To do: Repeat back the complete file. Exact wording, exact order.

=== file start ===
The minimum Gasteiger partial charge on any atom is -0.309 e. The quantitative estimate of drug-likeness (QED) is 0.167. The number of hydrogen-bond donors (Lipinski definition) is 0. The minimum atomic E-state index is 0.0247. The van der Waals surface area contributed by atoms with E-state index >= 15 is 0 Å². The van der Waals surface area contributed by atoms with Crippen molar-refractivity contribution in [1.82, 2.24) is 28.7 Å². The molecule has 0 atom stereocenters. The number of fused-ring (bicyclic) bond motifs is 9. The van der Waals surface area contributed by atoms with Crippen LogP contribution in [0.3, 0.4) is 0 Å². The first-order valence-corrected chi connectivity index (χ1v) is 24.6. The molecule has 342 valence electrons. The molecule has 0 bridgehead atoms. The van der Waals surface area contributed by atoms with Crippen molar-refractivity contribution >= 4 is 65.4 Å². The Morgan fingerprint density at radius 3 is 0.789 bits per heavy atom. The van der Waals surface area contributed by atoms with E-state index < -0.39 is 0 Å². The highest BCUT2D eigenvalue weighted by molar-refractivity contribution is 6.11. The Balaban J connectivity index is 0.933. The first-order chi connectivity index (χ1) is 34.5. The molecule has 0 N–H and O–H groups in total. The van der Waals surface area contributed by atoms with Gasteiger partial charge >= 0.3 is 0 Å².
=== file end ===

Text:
The minimum Gasteiger partial charge on any atom is -0.309 e. The quantitative estimate of drug-likeness (QED) is 0.167. The number of hydrogen-bond donors (Lipinski definition) is 0. The minimum atomic E-state index is 0.0247. The van der Waals surface area contributed by atoms with E-state index >= 15 is 0 Å². The van der Waals surface area contributed by atoms with Crippen molar-refractivity contribution in [1.82, 2.24) is 28.7 Å². The molecule has 0 atom stereocenters. The number of fused-ring (bicyclic) bond motifs is 9. The van der Waals surface area contributed by atoms with Crippen LogP contribution in [0.3, 0.4) is 0 Å². The first-order valence-corrected chi connectivity index (χ1v) is 24.6. The molecule has 342 valence electrons. The molecule has 0 bridgehead atoms. The van der Waals surface area contributed by atoms with Crippen molar-refractivity contribution >= 4 is 65.4 Å². The Morgan fingerprint density at radius 3 is 0.789 bits per heavy atom. The van der Waals surface area contributed by atoms with E-state index < -0.39 is 0 Å². The highest BCUT2D eigenvalue weighted by molar-refractivity contribution is 6.11. The Balaban J connectivity index is 0.933. The first-order chi connectivity index (χ1) is 34.5. The molecule has 0 N–H and O–H groups in total. The van der Waals surface area contributed by atoms with Gasteiger partial charge >= 0.3 is 0 Å².